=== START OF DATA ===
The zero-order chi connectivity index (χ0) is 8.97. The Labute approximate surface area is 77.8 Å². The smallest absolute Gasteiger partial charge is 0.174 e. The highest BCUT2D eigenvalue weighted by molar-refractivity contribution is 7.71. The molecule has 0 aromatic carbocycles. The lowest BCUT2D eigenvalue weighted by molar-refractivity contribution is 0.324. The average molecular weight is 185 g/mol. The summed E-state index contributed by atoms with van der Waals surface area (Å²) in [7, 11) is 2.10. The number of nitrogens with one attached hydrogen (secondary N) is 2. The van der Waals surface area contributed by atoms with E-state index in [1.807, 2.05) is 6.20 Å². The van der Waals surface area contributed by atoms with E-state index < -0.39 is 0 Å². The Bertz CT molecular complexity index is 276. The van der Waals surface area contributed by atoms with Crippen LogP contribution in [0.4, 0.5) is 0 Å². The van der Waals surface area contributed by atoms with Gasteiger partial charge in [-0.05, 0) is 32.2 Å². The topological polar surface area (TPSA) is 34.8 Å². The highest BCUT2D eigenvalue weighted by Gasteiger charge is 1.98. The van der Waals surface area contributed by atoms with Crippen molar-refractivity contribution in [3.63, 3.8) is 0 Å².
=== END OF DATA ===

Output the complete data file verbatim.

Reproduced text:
The zero-order chi connectivity index (χ0) is 8.97. The Labute approximate surface area is 77.8 Å². The smallest absolute Gasteiger partial charge is 0.174 e. The highest BCUT2D eigenvalue weighted by molar-refractivity contribution is 7.71. The molecule has 0 aromatic carbocycles. The lowest BCUT2D eigenvalue weighted by molar-refractivity contribution is 0.324. The average molecular weight is 185 g/mol. The summed E-state index contributed by atoms with van der Waals surface area (Å²) in [7, 11) is 2.10. The number of nitrogens with one attached hydrogen (secondary N) is 2. The van der Waals surface area contributed by atoms with E-state index in [1.807, 2.05) is 6.20 Å². The van der Waals surface area contributed by atoms with E-state index < -0.39 is 0 Å². The Bertz CT molecular complexity index is 276. The van der Waals surface area contributed by atoms with Crippen LogP contribution in [0.4, 0.5) is 0 Å². The van der Waals surface area contributed by atoms with Gasteiger partial charge in [-0.05, 0) is 32.2 Å². The topological polar surface area (TPSA) is 34.8 Å². The highest BCUT2D eigenvalue weighted by Gasteiger charge is 1.98. The van der Waals surface area contributed by atoms with Crippen molar-refractivity contribution in [3.63, 3.8) is 0 Å².